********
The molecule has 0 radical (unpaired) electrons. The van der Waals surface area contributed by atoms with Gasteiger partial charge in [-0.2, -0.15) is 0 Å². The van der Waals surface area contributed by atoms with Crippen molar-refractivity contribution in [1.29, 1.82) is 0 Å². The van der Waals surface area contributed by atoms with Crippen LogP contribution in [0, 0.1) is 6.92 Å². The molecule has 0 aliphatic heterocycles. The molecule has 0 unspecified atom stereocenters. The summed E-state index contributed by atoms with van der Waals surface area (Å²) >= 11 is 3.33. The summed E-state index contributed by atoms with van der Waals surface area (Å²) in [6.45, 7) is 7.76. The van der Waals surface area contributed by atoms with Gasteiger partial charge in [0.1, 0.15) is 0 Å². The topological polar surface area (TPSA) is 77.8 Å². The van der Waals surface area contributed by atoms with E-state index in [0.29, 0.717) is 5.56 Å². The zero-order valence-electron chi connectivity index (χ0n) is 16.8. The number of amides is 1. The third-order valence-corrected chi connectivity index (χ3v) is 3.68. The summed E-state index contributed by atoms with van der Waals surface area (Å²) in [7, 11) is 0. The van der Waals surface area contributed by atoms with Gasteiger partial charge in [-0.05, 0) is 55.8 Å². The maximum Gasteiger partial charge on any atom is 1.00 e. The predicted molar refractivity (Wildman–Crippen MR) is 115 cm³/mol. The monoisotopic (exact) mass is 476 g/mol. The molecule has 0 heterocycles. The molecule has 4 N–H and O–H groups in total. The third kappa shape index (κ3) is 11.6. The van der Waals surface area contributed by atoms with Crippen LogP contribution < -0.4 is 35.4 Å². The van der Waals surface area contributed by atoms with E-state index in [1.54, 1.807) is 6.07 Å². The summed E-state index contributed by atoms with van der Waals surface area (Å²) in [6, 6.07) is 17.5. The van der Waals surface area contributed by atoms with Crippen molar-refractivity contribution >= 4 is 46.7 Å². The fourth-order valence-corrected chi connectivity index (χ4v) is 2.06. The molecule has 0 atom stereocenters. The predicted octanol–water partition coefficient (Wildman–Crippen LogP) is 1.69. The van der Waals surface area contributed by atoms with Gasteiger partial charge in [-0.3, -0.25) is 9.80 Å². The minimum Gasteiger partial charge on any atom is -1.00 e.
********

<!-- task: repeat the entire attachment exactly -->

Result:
The molecule has 0 radical (unpaired) electrons. The van der Waals surface area contributed by atoms with Gasteiger partial charge in [-0.2, -0.15) is 0 Å². The van der Waals surface area contributed by atoms with Crippen molar-refractivity contribution in [1.29, 1.82) is 0 Å². The van der Waals surface area contributed by atoms with Crippen LogP contribution in [0, 0.1) is 6.92 Å². The molecule has 0 aliphatic heterocycles. The molecule has 0 unspecified atom stereocenters. The summed E-state index contributed by atoms with van der Waals surface area (Å²) >= 11 is 3.33. The summed E-state index contributed by atoms with van der Waals surface area (Å²) in [6.45, 7) is 7.76. The van der Waals surface area contributed by atoms with Gasteiger partial charge in [0.1, 0.15) is 0 Å². The topological polar surface area (TPSA) is 77.8 Å². The van der Waals surface area contributed by atoms with E-state index in [0.29, 0.717) is 5.56 Å². The zero-order valence-electron chi connectivity index (χ0n) is 16.8. The number of amides is 1. The third-order valence-corrected chi connectivity index (χ3v) is 3.68. The summed E-state index contributed by atoms with van der Waals surface area (Å²) in [7, 11) is 0. The van der Waals surface area contributed by atoms with Gasteiger partial charge in [-0.05, 0) is 55.8 Å². The maximum Gasteiger partial charge on any atom is 1.00 e. The predicted molar refractivity (Wildman–Crippen MR) is 115 cm³/mol. The monoisotopic (exact) mass is 476 g/mol. The molecule has 0 heterocycles. The molecule has 4 N–H and O–H groups in total. The third kappa shape index (κ3) is 11.6. The van der Waals surface area contributed by atoms with Crippen LogP contribution < -0.4 is 35.4 Å². The van der Waals surface area contributed by atoms with E-state index in [1.54, 1.807) is 6.07 Å². The summed E-state index contributed by atoms with van der Waals surface area (Å²) in [6, 6.07) is 17.5. The van der Waals surface area contributed by atoms with Crippen molar-refractivity contribution >= 4 is 46.7 Å². The fourth-order valence-corrected chi connectivity index (χ4v) is 2.06. The molecule has 0 atom stereocenters. The predicted octanol–water partition coefficient (Wildman–Crippen LogP) is 1.69. The van der Waals surface area contributed by atoms with Gasteiger partial charge in [-0.3, -0.25) is 9.80 Å². The minimum Gasteiger partial charge on any atom is -1.00 e.